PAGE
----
In the UK the online School of Everything now gives teachers a chance to teach any subject to students for free. Also in the UK skool.com gives online education to children who for one reason or another do not fit into the usual school system of teaching. And MIT the Massachusetts Institute of Technology offer free courses anywhere in the world. The Open University offers free education in its very wide range of courses – again anywhere in the world.[iii] Free-ed.net allows the same thing, and you work at your own pace in your own way. Free education! An earthquake of change is happening, and you are part of it, either passively or actively.

Meanwhile, on the other side of the fence, a bill has been presented in the UK Government’s draft legislation programme for 2008 that will give the Government total power to snoop on all electronic communications. Richard Thomas warned the database would be “a step too far for the British way of life”. He said: “Do we really want the police, security services and other organs of the state to have access to more and more aspects of our private lives?”

The US already have this ability, not only in America, but as an outreach elsewhere.

There are problems each of us face in being a power in the world. Whatever it is we aim for, whatever we want to create in the way of a better society and personal life, there are people who want the direct opposite. This creates a stalemate. But if you have a way of life that has brought you health and peace, then just living it is a force in the world.

We often hear people bemoaning that they haven’t achieved anything; that they have done nothing to alleviate the troubles of the world. This arises from a mistaken view of who we are and how we interact with each other.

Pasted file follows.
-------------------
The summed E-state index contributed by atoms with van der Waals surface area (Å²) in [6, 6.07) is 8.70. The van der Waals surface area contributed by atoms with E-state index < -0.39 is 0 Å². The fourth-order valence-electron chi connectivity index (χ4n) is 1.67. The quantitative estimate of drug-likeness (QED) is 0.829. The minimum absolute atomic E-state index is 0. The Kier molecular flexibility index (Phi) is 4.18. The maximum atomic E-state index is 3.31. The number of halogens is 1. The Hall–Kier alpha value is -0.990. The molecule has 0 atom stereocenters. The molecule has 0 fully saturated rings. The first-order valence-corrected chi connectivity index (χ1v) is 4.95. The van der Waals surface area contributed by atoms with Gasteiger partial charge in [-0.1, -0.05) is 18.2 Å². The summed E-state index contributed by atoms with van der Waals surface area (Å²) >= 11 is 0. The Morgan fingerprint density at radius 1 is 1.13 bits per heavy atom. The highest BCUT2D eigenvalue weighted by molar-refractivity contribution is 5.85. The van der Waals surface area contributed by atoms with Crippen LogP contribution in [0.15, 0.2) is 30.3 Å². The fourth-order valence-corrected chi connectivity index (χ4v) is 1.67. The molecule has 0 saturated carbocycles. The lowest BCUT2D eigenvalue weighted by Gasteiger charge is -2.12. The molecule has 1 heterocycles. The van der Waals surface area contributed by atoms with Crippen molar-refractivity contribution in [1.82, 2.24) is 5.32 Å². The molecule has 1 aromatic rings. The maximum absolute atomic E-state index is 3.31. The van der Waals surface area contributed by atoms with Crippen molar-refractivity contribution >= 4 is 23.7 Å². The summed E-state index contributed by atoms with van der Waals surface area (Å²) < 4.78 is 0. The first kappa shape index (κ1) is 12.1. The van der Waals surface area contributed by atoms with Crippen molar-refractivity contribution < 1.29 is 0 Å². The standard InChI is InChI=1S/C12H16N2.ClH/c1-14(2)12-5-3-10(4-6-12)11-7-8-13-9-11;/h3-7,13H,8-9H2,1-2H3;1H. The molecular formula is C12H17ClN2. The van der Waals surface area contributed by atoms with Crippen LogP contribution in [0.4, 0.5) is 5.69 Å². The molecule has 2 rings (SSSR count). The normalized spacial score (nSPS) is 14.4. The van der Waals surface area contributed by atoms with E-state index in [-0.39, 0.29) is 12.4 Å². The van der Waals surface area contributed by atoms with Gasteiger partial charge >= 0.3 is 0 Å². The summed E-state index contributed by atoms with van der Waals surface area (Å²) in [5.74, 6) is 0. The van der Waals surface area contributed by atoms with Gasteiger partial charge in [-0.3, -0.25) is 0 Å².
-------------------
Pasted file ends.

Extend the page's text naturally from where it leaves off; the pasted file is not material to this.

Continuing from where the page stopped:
Phyllis Atwater, describing a near death experience in which she relived her whole life says, “For me it was a total reliving of every thought I had ever thought, every word I had ever spoken, and every deed I had ever done; plus the effect of each thought, word and deed on everyone and anyone who had ever come within my environment or sphere of influence, whether I knew them or not – including unknown passers-by on the street.”

When this was first read it seemed inspirational but implausible that we interact with passers by. Gradually though it was easy to observe. Whether we are conscious of it or not, every house we pass by leaves an impression on us. The house is an expression of the person who lives in it. How many houses have you passed that have a yard full of rubbish and motor parts or other junk? How many houses have a colourful window box or garden. What are each of those people sharing with you?

Make the experiment. Walk along a road hunched over and not meeting anyone’s eyes. Then walk upright and with a smile, noticing the difference. Notice also how many people actually acknowledge you, even with a glance, and what is etched on their faces. What is it they are radiating into your world? What are you radiating into theirs?

If you can imagine a whole town radiant with colourful gardens, clean and orderly yards, and with people meeting your eye and acknowledging you exist, wouldn’t that be a different experience than what you usually meet?

We each make up the world, and the world is not made up of leaders. We are not all actors on the stage. Some of us are stage designers, movers of props, cleaners and supporters. Without ‘us’ the actors couldn’t perform. More goes on backstage than occurs on stage. Things only happen through cooperation and the intricate web of support.

Your body is an excellent example of this. Supposing all the blood cells suddenly felt suicidal because they were not in the forefront of what goes on in your life; because they were not famous or in the limelight. That would be a mess. But when we each live our best the whole world is transformed. And that is just single person power. When we add our energy to others, wonderful things can happen.


[i] The Observer, Sunday March 9 2008.

[ii] A flash mob is a large group of people who assemble suddenly in a public place, perform an unusual action for a brief time, then quickly disperse.

[iii] http://www.open.ac.uk/openlearn/home.php